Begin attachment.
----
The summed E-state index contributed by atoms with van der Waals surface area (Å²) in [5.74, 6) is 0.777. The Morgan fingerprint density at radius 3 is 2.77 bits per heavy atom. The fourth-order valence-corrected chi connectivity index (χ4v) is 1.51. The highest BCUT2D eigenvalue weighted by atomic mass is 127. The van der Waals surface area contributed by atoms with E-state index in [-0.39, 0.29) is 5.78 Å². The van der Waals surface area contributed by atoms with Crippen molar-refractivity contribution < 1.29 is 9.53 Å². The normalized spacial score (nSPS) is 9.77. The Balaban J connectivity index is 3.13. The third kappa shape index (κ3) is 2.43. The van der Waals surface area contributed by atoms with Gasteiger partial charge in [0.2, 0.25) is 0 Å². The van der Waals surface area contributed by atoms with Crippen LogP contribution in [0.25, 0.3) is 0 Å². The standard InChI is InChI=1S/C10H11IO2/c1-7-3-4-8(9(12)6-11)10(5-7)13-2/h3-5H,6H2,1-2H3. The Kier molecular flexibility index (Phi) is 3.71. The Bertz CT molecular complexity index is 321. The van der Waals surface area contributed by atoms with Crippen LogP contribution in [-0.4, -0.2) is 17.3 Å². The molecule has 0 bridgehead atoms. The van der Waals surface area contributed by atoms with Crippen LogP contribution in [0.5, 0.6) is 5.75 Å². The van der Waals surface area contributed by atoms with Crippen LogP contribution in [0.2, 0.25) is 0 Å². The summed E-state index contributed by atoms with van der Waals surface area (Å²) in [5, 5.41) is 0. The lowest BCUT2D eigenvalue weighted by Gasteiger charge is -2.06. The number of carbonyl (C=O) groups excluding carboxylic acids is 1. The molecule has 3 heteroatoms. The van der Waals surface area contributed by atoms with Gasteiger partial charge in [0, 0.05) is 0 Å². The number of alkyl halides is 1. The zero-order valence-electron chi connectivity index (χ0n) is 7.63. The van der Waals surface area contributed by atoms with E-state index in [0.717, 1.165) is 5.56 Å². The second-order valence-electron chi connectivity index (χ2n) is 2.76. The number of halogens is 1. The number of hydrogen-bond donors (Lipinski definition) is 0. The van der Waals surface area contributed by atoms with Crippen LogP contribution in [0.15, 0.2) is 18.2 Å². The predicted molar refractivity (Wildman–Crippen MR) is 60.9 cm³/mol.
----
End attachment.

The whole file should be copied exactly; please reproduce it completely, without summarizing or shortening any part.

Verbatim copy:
The summed E-state index contributed by atoms with van der Waals surface area (Å²) in [5.74, 6) is 0.777. The Morgan fingerprint density at radius 3 is 2.77 bits per heavy atom. The fourth-order valence-corrected chi connectivity index (χ4v) is 1.51. The highest BCUT2D eigenvalue weighted by atomic mass is 127. The van der Waals surface area contributed by atoms with E-state index in [-0.39, 0.29) is 5.78 Å². The van der Waals surface area contributed by atoms with Crippen molar-refractivity contribution < 1.29 is 9.53 Å². The normalized spacial score (nSPS) is 9.77. The Balaban J connectivity index is 3.13. The third kappa shape index (κ3) is 2.43. The van der Waals surface area contributed by atoms with Gasteiger partial charge in [0.2, 0.25) is 0 Å². The van der Waals surface area contributed by atoms with Crippen LogP contribution in [0.25, 0.3) is 0 Å². The standard InChI is InChI=1S/C10H11IO2/c1-7-3-4-8(9(12)6-11)10(5-7)13-2/h3-5H,6H2,1-2H3. The Kier molecular flexibility index (Phi) is 3.71. The Bertz CT molecular complexity index is 321. The van der Waals surface area contributed by atoms with Crippen LogP contribution in [-0.4, -0.2) is 17.3 Å². The molecule has 0 bridgehead atoms. The van der Waals surface area contributed by atoms with Crippen LogP contribution in [0.5, 0.6) is 5.75 Å². The van der Waals surface area contributed by atoms with Crippen LogP contribution in [0.2, 0.25) is 0 Å². The summed E-state index contributed by atoms with van der Waals surface area (Å²) in [5, 5.41) is 0. The lowest BCUT2D eigenvalue weighted by Gasteiger charge is -2.06. The number of carbonyl (C=O) groups excluding carboxylic acids is 1. The molecule has 3 heteroatoms. The van der Waals surface area contributed by atoms with Gasteiger partial charge in [0, 0.05) is 0 Å². The number of alkyl halides is 1. The zero-order valence-electron chi connectivity index (χ0n) is 7.63. The van der Waals surface area contributed by atoms with E-state index in [0.717, 1.165) is 5.56 Å². The second-order valence-electron chi connectivity index (χ2n) is 2.76. The number of halogens is 1. The number of hydrogen-bond donors (Lipinski definition) is 0. The van der Waals surface area contributed by atoms with Crippen LogP contribution in [0.15, 0.2) is 18.2 Å². The predicted molar refractivity (Wildman–Crippen MR) is 60.9 cm³/mol.